Politics & Policy

Rick Scott: A Rags-to-Riches Republican

Florida gubernatorial candidate Rick Scott doesn’t need to hang James Carville’s famous sign (“the economy, stupid”) to know what’s on peoples’ minds this election season. Voters’ questions on the campaign trail are telling enough.

“If there’s ten questions, the first ten are, ‘How are you going to help me make sure I get a job?’” Scott said.

With newly released July figures showing an uptick in state unemployment to 11.5 percent — the fifth-highest figure in the nation — Floridians are looking for a way out. Scott told Battle ’10 in an interview that it’s just the kind of leadership he can provide.

“What people want, is they want somebody that they can believe in, that has done it before, that knows what it’s like,” Scott said. “You know, you look at my background, I know what it’s like to live in public housing. I know what it’s like that my family had no money to buy anything. I know what it’s like to get Christmas from the firemen.”

A businessman, entrepreneur, and health-care executive, Scott said he never considered entering politics until he organized opposition to the threat of a government health-care takeover under President Obama.

“Every government-run health care system overpromises, runs out of money, and rations care. I didn’t want that to happen to Americans, so I organized a group — the website is cprights.org,” Scott said. “We did a documentary on the U.K. system, the Canadian system. Then we did ads all across the country saying ‘This is what ought to happen.’”

The activism piqued his interest in being an elected official.

“We killed the public option, and we almost won the whole bill, but what happened is, you could see we didn’t elect principled-enough politicians,” Scott said. “So at the end of that debate in March I said that I’m going to run for office.”

He jumped into the gubernatorial race in April and rocketed into the lead based on a flurry of self-funded ads and solid conservative rhetoric.

Scott holds his private-sector career and rags-to-riches story up as proof of his willingness and ability to fix the economy.

“I lived the American Dream,” Scott said. “The dream is that in this country — you know, what I grew up believing — that you could do anything. You didn’t have to have money, you didn’t have to have connections, and you could build any business you want, take any career you want. And I’m scared to death that that dream’s not there anymore.”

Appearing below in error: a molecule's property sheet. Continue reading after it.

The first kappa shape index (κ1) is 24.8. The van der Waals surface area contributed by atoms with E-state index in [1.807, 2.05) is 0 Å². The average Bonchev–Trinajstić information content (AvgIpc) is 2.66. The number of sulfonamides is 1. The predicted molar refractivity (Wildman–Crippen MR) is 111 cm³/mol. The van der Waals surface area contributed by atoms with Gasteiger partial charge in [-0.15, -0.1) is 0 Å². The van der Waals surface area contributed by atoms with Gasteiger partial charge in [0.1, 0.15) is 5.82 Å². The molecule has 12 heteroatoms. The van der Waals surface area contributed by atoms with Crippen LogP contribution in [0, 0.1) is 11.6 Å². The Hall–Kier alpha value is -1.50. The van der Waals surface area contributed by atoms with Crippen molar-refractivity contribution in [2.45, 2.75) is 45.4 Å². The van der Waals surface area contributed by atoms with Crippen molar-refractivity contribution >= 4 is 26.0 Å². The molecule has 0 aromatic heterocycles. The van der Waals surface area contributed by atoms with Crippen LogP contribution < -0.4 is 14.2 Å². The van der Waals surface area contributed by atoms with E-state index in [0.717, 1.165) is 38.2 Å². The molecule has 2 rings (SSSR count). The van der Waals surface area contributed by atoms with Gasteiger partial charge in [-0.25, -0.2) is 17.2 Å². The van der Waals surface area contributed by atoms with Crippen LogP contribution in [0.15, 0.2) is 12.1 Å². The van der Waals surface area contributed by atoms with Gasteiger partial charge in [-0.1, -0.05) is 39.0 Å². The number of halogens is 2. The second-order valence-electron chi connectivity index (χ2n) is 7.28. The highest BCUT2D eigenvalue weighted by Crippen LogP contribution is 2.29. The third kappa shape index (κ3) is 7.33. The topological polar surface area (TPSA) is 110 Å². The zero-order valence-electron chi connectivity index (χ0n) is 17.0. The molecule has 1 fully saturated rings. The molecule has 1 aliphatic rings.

The answer, Scott said, is his “7-7-7” plan to create 700,000 jobs over the next seven years through seven steps, most of which call for reducing the size and scope of the state.

“What’s ruining that dream,” Scott said, “is government regulation, government taxes, government uncertainty, government deficits, and politicians that are owned by special interests.”

That final jab — and others like it — is directed at Scott’s opponent, Florida attorney general Bill McCollum, whose campaign and associated 527 organization have received donations from groups such as U.S. Sugar and the Florida Chamber of Commerce.

For his part, McCollum has hammered Scott about the $1.7 billion fine for Medicare fraud levied against Columbia/HCA, the health-care company Scott led.

More recently, the McCollum camp has pushed Scott to release information from a civil deposition he took part in six days before the announcement of his candidacy.

Scott dismissed McCollum’s statements as a campaign tactic when asked about his philosophy on privacy in the public sphere and whether, for example, a sitting politician should release information if he or she is deposed.

“I think it all depends on what the issue is. I think if it’s something that’s relevant to their decision-making process, sure,” Scott said. “But if it’s something that has nothing to do, and it’s really just brought up by somebody in a campaign, that’s totally different.”

Exacerbated by a tight race and fickle polls, both sides have escalated the charges, turning the primary into a bitterly contested battle. But if he wins the Republican nomination, Scott said he doesn’t foresee a problem burying the hatchet and rebuilding the GOP base to oppose Democrat Alex Sink.

“My opponent this fall believes in bigger government, is supporting Obamacare, is supporting President Obama and all of his initiatives to move the country in the wrong direction,” Scott said. “The Republican party will rally around my principles of limited government, business background, fiscal responsibility — all these things.”

Scott has poured more than $25 million of his own money into his campaign and, if it’s necessary in the general election, is willing to continue to do so.

“I will make sure, through my investment and through raising funds from others that believe in the principles that I believe in, that we’ll have all the necessary funds to run a very successful campaign against the Democrat nominee,” Scott said.

Until then, Scott continues to barnstorm the state in advance of Tuesday’s primary, spreading his message and drawing energy from the voters he meets along the way.

“This campaign, for me, is the most inspiring time,” Scott said, “because you can see the needs out here, and you can see the desire and the hunger for somebody that will come along and change the direction of this state.”

— Kyle O. Peterson is Florida election reporter for NRO’s Battle ’10 blog.


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